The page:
This article will describe some of the considerations and pitfalls to watch out for when designing a custom user control. The
DiamondControl sports a custom UIEditor to show the shapes of the controls available when using the Visual Studio designer. It also supports transparency and uses double buffering to provide smooth transitions for the MouseOver color changes. A help file (DiamondControl.chm, generated with VBCommenter and NDoc) is also included in the download.
I designed this control a while back, but I was never satisfied with the results. The border never seemed to be quite right for differing sizes and shapes of the control. Also, the clipping seemed to be off, resulting in the right and bottom edges of the control having an odd look. Since then I've completely rewritten the
OnPaint method with a new technique used to define the clipping region of the control, and correct math applied to draw the border properly no matter how the control is sized.
Using the code
Build the solution in the download above, then copy the .dll from the bin folder to your project folder when you need to include this control in a project. Add a reference to the control's .dll in your project, then add one or more instances of the control to your form. You may also want to add the control to the Toolbox in Visual Studio to make it easier to include in your forms. If I'm using this approach, I usually like to copy the control's .dll to the PublicAssemblies folder (located at C:\Program Files\Microsoft Visual Studio .NET 2003\Common7\IDE\PublicAssemblies on my computer) and add the Toolbox reference to that copy.
Points of Interest
To enable transparency and double buffered drawing of the control, I've added the following code to the control's
Sub New(), after the call to
Dim cs As ControlStyles = _
ControlStyles.DoubleBuffer Or _
ControlStyles.AllPaintingInWmPaint Or _
ControlStyles.ResizeRedraw Or _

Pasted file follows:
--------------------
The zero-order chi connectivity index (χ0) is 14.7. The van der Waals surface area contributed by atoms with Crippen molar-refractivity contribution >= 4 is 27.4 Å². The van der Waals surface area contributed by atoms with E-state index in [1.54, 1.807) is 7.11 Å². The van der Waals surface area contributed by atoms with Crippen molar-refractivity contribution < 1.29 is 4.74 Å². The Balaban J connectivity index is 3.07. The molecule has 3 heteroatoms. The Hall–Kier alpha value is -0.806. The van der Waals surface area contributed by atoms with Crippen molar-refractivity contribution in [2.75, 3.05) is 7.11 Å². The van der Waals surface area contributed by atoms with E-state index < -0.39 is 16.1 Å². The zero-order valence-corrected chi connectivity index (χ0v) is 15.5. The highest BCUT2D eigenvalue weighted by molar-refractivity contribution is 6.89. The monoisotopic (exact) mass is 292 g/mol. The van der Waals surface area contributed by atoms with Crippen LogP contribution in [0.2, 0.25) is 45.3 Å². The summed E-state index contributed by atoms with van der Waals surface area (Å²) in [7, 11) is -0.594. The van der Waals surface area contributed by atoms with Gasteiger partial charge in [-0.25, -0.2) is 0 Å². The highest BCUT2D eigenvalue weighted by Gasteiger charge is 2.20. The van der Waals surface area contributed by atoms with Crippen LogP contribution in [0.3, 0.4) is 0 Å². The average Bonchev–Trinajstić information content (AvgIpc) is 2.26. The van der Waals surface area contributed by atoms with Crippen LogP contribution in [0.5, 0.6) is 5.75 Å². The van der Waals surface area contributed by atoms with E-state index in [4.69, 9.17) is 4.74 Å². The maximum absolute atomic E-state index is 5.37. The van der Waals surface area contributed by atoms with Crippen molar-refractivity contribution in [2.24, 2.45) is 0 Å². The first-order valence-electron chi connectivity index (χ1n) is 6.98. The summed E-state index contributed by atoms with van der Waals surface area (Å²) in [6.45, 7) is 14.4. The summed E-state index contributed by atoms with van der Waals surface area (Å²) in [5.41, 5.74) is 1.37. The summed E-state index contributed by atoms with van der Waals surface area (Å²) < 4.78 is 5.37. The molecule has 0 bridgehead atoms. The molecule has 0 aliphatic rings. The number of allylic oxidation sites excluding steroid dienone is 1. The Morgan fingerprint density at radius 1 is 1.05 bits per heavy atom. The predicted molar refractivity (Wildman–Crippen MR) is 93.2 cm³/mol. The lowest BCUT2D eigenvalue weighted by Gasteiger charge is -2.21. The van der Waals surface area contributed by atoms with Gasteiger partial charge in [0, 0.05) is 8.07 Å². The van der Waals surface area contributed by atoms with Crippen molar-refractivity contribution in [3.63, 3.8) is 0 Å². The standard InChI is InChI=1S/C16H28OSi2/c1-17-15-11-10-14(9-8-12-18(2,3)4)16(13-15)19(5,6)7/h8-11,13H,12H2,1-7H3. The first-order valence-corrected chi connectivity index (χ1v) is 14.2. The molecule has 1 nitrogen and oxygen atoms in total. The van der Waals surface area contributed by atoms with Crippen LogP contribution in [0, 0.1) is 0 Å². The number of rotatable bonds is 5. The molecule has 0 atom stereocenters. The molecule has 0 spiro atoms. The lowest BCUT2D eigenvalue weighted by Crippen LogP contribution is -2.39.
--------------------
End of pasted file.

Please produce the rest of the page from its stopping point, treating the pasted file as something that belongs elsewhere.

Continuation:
ControlStyles.UserPaint Or _
MyBase.BackColor = Color.Transparent
I originally used the technique of creating a
PointF array for the points defining the shape of the control and adding that to a
GraphicsPath, then setting the control's region to that
GraphicsPath and using
FillPath to fill the control. After that step, I was calculating another
GraphicsPath using another
PointF array which basically divided the control's
BorderWidth property by two and used the resulting computed points to call
DrawPath to draw the border. This proved unsatisfactory because the border wasn't always uniform and the control region seemed to clip the right and bottom edge of the region area.
My new technique is similar to the original, however, now I'm subtracting one from the
ClientSize.Height to account for the control's right and bottom edges not being drawn (I read somewhere that this is a problem encountered when using double buffering to paint a control). I've also decided a better way to fill the control's region would be to avoid
DrawPath and simply use
FillPath to draw both the center and border of the control.
The way this works is if the control has no border, i.e., the
BorderWidth property is set to zero, I simply use the initial
GraphicsPath to call
FillPath with the color of the button's interior (
When the border is used, I first call
FillPath with the initially computed
GraphicsPath and the border color (
qproperty). I then make another call to the
Sub which computes the
PointF array, the
Sub, this time setting the optional
isBorder parameter to
True. This causes the
Sub to calculate an array of points reduced in size by the width of the border, which is then used to call
FillPath a second time to fill the interior of the control with the
ButtonColor. So the entire control is first filled with the border color, then the interior is repainted with the button color. This doesn't sound as efficient as drawing the border around the control with
DrawPath, but I've not noticed any real difference in performance compared with the original code.
Oh, those Borders!
As I mentioned, the original code didn't always create uniform borders on the control. After whipping out some graph paper and drawing several buttons of varying sizes, I decided to go back to school, so to speak, and get serious about the math involved in calculating the correct points to use when drawing the interior of the control. This turned out to be a very non-trivial experience! I finally arrived at what appears to be the perfect mathematical solution for locating these points, using some Geometry and Trigonometry.
Figure 1 above shows a corner of the control when using the right arrow shape of the control. The two triangles outlined in red turn out to be congruent triangles, that is, they are exactly the same except for their location. It can be seen that the location of the interior corner of the border can be found by adding the lengths of side b of the bottom triangle and side c of the upper one. Further study reveals that the length of side b of the bottom triangle is equal to the tangent of the lower left angle of the bottom triangle, which of course is nothing more than the slope of side c, the hypotenuse. Now this reveals itself to be simply half of the height of the control, divided by the width of the control (slope is defined as change in height divided by change in width, (y2-y1)/(x2-x1) ).